As a coach, it is very likely that you will experience a client who is struggling with whether they should quit or let go of a relationship, circumstance, business opportunity, or mindset. For this reason, it is vitally important for coaches to create an environment where the client can consciously choose what path they will venture down. By asking questions that expand your client’s current thinking while simultaneously cultivating self-awareness, the coach is facilitating a space for their client to move forward. While tenaciously pursuing your goals is not inherently wrong, when the physical or emotional cost of the dream is high it is important to evaluate the overall impact. Through powerful questioning and unwavering support, our clients can truly experience the joy, peace, and freedom of “letting go”.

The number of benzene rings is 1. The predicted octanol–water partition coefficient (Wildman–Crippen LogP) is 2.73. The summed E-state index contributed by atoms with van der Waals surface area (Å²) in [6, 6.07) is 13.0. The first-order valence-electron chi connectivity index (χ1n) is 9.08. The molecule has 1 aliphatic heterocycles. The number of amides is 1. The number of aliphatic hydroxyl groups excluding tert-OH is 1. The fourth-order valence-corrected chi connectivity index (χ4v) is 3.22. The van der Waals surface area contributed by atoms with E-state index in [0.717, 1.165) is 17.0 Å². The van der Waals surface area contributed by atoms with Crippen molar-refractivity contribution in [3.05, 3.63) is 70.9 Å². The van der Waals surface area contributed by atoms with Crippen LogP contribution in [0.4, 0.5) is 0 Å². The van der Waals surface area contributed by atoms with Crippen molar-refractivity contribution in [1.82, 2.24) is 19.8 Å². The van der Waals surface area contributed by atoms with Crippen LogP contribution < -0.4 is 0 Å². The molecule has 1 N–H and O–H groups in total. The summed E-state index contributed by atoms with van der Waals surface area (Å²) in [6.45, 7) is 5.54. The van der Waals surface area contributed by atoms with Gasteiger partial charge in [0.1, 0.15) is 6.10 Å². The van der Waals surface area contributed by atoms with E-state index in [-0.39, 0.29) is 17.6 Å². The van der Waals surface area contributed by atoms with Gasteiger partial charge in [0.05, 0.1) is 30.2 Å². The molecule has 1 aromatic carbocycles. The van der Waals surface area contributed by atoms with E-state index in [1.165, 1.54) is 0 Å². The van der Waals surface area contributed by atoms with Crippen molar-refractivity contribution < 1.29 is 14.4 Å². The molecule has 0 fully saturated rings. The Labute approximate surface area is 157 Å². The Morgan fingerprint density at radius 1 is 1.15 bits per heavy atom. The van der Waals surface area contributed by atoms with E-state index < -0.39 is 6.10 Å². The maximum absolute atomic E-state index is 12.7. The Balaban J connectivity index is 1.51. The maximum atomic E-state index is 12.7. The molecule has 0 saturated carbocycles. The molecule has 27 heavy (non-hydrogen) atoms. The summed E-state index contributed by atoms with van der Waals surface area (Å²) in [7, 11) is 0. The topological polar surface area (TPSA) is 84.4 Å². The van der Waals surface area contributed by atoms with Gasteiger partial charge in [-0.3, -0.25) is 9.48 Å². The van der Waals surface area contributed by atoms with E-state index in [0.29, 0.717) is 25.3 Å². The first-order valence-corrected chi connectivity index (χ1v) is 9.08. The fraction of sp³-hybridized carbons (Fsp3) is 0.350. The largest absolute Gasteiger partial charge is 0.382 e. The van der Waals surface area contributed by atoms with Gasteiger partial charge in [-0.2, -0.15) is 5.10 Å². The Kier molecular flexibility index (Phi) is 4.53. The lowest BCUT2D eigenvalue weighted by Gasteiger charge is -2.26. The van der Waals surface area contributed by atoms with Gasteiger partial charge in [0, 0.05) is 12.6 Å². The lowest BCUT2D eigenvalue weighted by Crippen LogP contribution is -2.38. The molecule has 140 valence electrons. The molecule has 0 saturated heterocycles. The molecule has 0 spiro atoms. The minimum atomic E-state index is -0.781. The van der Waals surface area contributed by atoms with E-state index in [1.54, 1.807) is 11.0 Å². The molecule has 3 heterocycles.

Council, F. C. (2016, April 11). Council post: The art of letting go versus quitting. Forbes. Retrieved February 17, 2023
Roberts, K. (2018, May 5). The difference between giving up and letting go. Medium. Retrieved February 17, 2023

Rizwan Ahmed
Rizwan Ahmed
AuditStudent.com, founded by Rizwan Ahmed, is an educational platform dedicated to empowering students and professionals in the all fields of life. Discover comprehensive resources and expert guidance to excel in the dynamic education industry.


Please enter your comment!
Please enter your name here

Most Popular

Recent Comments